A Dictionary of Greek and Roman biography and mythology

Smith, William

A Dictionary of Greek and Roman biography and mythology. William Smith, LLD, ed. 1890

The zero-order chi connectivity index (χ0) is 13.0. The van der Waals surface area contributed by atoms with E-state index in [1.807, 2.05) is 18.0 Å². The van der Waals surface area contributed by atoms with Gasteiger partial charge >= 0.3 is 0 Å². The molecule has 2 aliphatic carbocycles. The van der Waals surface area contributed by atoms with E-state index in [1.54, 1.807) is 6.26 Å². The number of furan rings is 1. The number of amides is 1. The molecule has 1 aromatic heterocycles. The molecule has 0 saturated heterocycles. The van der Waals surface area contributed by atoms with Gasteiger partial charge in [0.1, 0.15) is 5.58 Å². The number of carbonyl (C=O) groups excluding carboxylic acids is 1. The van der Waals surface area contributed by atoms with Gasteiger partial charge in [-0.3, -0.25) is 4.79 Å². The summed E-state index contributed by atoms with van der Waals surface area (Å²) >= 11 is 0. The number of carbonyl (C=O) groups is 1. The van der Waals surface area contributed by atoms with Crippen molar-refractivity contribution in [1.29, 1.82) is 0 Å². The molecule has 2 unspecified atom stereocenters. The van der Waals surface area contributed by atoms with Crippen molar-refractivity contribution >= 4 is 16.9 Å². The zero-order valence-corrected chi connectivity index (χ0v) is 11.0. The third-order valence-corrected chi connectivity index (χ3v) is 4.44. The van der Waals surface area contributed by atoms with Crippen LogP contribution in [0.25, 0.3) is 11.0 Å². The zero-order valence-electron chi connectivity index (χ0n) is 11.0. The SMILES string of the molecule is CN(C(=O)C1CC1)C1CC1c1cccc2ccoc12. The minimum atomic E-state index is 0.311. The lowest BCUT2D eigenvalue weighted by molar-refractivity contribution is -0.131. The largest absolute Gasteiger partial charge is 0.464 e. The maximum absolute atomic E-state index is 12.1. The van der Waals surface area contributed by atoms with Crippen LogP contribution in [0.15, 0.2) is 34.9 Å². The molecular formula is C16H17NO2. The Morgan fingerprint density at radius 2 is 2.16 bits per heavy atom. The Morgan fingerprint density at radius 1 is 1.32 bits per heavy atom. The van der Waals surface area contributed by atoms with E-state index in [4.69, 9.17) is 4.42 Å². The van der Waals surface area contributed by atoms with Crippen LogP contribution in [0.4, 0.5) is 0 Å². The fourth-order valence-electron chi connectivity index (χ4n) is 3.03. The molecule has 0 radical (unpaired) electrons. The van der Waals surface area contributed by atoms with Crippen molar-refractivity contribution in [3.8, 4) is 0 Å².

king of the Atrebates, was advanced to that dignity by Caesar. When Caesar's projected invasion of Britain became known to the inhabitants, ambassadors from various states came to him. Commius, in whose fidelity Caesar had great confidence, and whose influence in Britain was great, was sent back with them, accompanied by a small body of cavalry. He was seized and cast into chains by the Britons, but was released when, after a defeat, they found it expedient to sue for peace. (Caes. Gal. 4.21, 27, 35.) In B. C. 53, we find him serving under Caesar against the Menapii (6.6); but towards the close of 52, when an extensive league was formed by the Gauls for the purpose of relieving Alesia, his patriotism proved stronger than his gratitude. He joined the confederates, and was one of those to whom the chief command was assigned. (7.76, 79, &c.) In the course of the ensuing winter, an ineffectual attempt was made by T. Labienus to assassinate him. (8.23.) We find him again in 51 one of the two leaders of the confederacy formed by the Bellovaci and the neighbouring tribes. (For an account of the operations which ensued, see B. G. 8.7-23.) When the Atrebates were reduced to subjection, Commius continued to carry on a predatory warfare against the Romans, but, having lost a great part of his men in an engagement, he made his submission to Antonius. (8.47, 48.)